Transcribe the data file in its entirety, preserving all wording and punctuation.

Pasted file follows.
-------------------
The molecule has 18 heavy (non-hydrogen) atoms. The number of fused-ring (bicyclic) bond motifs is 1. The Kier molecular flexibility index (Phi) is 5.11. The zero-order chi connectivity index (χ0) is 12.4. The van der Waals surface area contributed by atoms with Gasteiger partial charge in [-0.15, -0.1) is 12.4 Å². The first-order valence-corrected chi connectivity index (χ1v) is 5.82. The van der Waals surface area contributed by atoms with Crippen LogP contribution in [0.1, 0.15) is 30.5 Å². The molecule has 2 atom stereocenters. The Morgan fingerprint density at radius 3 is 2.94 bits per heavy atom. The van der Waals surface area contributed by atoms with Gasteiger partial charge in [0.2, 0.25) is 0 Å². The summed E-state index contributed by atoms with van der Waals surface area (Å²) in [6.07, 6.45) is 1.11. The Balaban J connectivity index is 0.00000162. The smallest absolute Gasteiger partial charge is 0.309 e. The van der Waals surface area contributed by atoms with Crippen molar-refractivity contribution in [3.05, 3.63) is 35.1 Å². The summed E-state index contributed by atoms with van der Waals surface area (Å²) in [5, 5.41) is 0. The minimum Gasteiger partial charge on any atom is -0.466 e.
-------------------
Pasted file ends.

The molecule has 18 heavy (non-hydrogen) atoms. The number of fused-ring (bicyclic) bond motifs is 1. The Kier molecular flexibility index (Phi) is 5.11. The zero-order chi connectivity index (χ0) is 12.4. The van der Waals surface area contributed by atoms with Gasteiger partial charge in [-0.15, -0.1) is 12.4 Å². The first-order valence-corrected chi connectivity index (χ1v) is 5.82. The van der Waals surface area contributed by atoms with Crippen LogP contribution in [0.1, 0.15) is 30.5 Å². The molecule has 2 atom stereocenters. The Morgan fingerprint density at radius 3 is 2.94 bits per heavy atom. The van der Waals surface area contributed by atoms with Gasteiger partial charge in [0.2, 0.25) is 0 Å². The summed E-state index contributed by atoms with van der Waals surface area (Å²) in [6.07, 6.45) is 1.11. The Balaban J connectivity index is 0.00000162. The smallest absolute Gasteiger partial charge is 0.309 e. The van der Waals surface area contributed by atoms with Crippen molar-refractivity contribution in [3.05, 3.63) is 35.1 Å². The summed E-state index contributed by atoms with van der Waals surface area (Å²) in [5, 5.41) is 0. The minimum Gasteiger partial charge on any atom is -0.466 e.